Created as a purely independent regulatory body performing the combined quasi-judicial, quasi-legislative, and administrative functions in the electric industry under the Electric Power Industry Reform Act of 2001 (EPIRA) or R.A. 9136, the Energy Regulatory Commission (ERC) is tasked with ensuring consumer education and protection and promoting competitive operations in the electricity market.
In order to carry out this undertaking as stated under Section 43 of EPIRA, ERC is obliged to promulgate necessary rules and regulations, including competition rules, and impose fines or penalties for any noncompliance with or breach of R.A. 9136.
Among its objectives are the promulgation/approval of rules, regulations, guidelines, and policies; enforcement of rules and regulations, including issuance of permits and licenses; resolution of cases and disputes; and promotion of consumer interest.
Although the commission admitted that it has faced a number of challenges over the past years, it continues to strive to create a regulatory environment that is democratic and transparent and that equitably balances the interests of both the consumers and the utility investors.
In line with this goal, the commission positively noted that it had recently accelerated the disposition of cases and issues lodged before it for the first four months of this year.
In a press release last May, ERC Chairperson and Chief Executive Officer Agnes VST Devanadera stated that the commission achieved “meaningful milestones,” and that these significant achievements were realized through the continuing guidance and support from President Rodrigo R. Duterte’s office.
ERC mentioned that it had issued four policies that would reduce the retail rate of electricity at the distribution utility level, upgrade the standards for distribution management, and protect consumer welfare.
These issuances were as follows: Rules on System Loss Cap for Distribution Utilities and the Performance Incentive Scheme; Resolution Adopting the Amendments to the Rules for the Distribution for Net Settlement Surplus (NSS); Resolution Approving the Philippine Distribution Code (PDC) 2017 Edition; and Rules Supplementing the Switching and Billing Process and Adopting a Disconnection Policy for Contestable Customers.
The commission also stated that it had approved 16 Power Supply Agreements (PSA); seven Capital Expenditure (CAPEX) Applications with a total amount of P 1.15 billion, with corresponding permit fees of P8.59 million; and 25 decisions and show cause orders.
These approvals, according to ERC, are all in accordance with the commission’s ongoing Zero-Backlog Project. Also in pursuit of that goal, ERC revealed that, with assistance from the World Bank, it has developed an online platform to streamline and digitize eight of its work processes, including the filing of applications.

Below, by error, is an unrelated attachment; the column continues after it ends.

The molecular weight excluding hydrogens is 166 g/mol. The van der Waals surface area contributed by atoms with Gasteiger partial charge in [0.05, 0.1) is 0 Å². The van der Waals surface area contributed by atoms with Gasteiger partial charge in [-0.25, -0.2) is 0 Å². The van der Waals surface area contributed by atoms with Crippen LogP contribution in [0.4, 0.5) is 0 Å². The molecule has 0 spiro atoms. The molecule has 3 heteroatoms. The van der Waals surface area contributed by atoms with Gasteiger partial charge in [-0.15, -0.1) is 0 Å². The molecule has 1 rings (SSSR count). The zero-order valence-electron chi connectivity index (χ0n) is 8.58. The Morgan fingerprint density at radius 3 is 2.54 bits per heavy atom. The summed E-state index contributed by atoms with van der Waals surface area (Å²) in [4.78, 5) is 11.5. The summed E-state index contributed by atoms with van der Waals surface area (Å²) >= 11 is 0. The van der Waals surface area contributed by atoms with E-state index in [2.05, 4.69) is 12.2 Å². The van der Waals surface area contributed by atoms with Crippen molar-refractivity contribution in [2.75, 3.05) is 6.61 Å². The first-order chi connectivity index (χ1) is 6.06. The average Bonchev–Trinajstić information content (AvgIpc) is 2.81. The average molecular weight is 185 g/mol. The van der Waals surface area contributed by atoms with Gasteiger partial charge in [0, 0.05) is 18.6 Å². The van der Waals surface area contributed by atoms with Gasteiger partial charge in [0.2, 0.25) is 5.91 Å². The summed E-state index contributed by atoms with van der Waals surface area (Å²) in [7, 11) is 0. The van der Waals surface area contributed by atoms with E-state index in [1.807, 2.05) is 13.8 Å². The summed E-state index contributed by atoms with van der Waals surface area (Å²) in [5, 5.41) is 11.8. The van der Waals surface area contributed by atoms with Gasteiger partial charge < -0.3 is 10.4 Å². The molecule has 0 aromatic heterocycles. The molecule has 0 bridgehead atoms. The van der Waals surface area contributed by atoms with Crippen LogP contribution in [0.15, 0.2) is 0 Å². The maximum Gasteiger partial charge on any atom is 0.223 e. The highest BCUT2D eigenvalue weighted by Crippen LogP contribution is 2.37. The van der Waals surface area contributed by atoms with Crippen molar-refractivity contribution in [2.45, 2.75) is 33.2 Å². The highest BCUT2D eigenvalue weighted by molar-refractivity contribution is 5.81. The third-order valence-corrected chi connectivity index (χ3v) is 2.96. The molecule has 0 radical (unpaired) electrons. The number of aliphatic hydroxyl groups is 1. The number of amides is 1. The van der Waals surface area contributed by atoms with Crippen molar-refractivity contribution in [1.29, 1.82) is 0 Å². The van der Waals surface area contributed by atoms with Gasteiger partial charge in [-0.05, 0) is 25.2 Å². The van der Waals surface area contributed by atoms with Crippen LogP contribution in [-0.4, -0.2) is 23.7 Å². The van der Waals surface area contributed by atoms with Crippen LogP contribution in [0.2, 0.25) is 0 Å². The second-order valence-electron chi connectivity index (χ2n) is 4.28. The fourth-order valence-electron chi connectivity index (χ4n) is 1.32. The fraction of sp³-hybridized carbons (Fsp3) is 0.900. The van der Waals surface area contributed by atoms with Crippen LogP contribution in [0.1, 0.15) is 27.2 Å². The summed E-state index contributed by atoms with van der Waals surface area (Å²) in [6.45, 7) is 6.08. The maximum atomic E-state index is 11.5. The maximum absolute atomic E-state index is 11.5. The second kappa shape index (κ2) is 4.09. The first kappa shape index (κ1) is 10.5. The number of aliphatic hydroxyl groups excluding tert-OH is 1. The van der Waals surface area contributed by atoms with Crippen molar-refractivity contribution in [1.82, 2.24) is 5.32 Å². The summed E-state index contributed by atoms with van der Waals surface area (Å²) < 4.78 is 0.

“The past four months were truly challenging, but we were able to achieve significant accomplishments with the valuable contributions of the Commissioners,” Ms. Devanadera said in a statement.
The commission has also improved its organizational structure and system through the revamping of the department in charge of hiring personnel. Moreover, the ERC inked a partnership with online employment marketplace Jobstreet Philippines in order to expedite the filling up of the 152 plantilla positions (technical and legal manpower complement).
The ERC also announced its compliance with the Civil Service Commission’s (CSC) directive on the submission of a Merit Selection Plan with System of Ranking Position; as well as with the joint guidelines of CSC, Department of Budget and Management, and Commission on Audit on job orders and contract of service.
Furthermore, the commission stated that it has created an ERC Disciplinary and Investigating Committee. Pursuant to Section 34 of the 2017 Rules on Administrative Cases in the Civil Service, the committee is responsible for the conduct of formal investigation into disciplinary administrative cases against ERC employees.
The press release also noted that the commission had formed an ERC Legislative Liaison unit for the efficient, effective, and timely coordination and monitoring of proposed measures with regulatory implications.
In a separate statement, the commission also made an announcement that this June — just in time for its 17th anniversary — it will launch an innovative automated work process. The initiative, called the ERC Web Portal for Interactive and Systematic Exchange (eWISE), aims to improve regulatory efficiency and the effectiveness of the commission’s work processes, as well as to better manage regulatory work.
A centralized database, eWISE, according to ERC, will benefit stakeholders as it embeds all regulatory approval processes in a system with full documentation and recorded justification. In addition, it will improve quality and data governance to minimize data loss, as well as establish a single source of truth.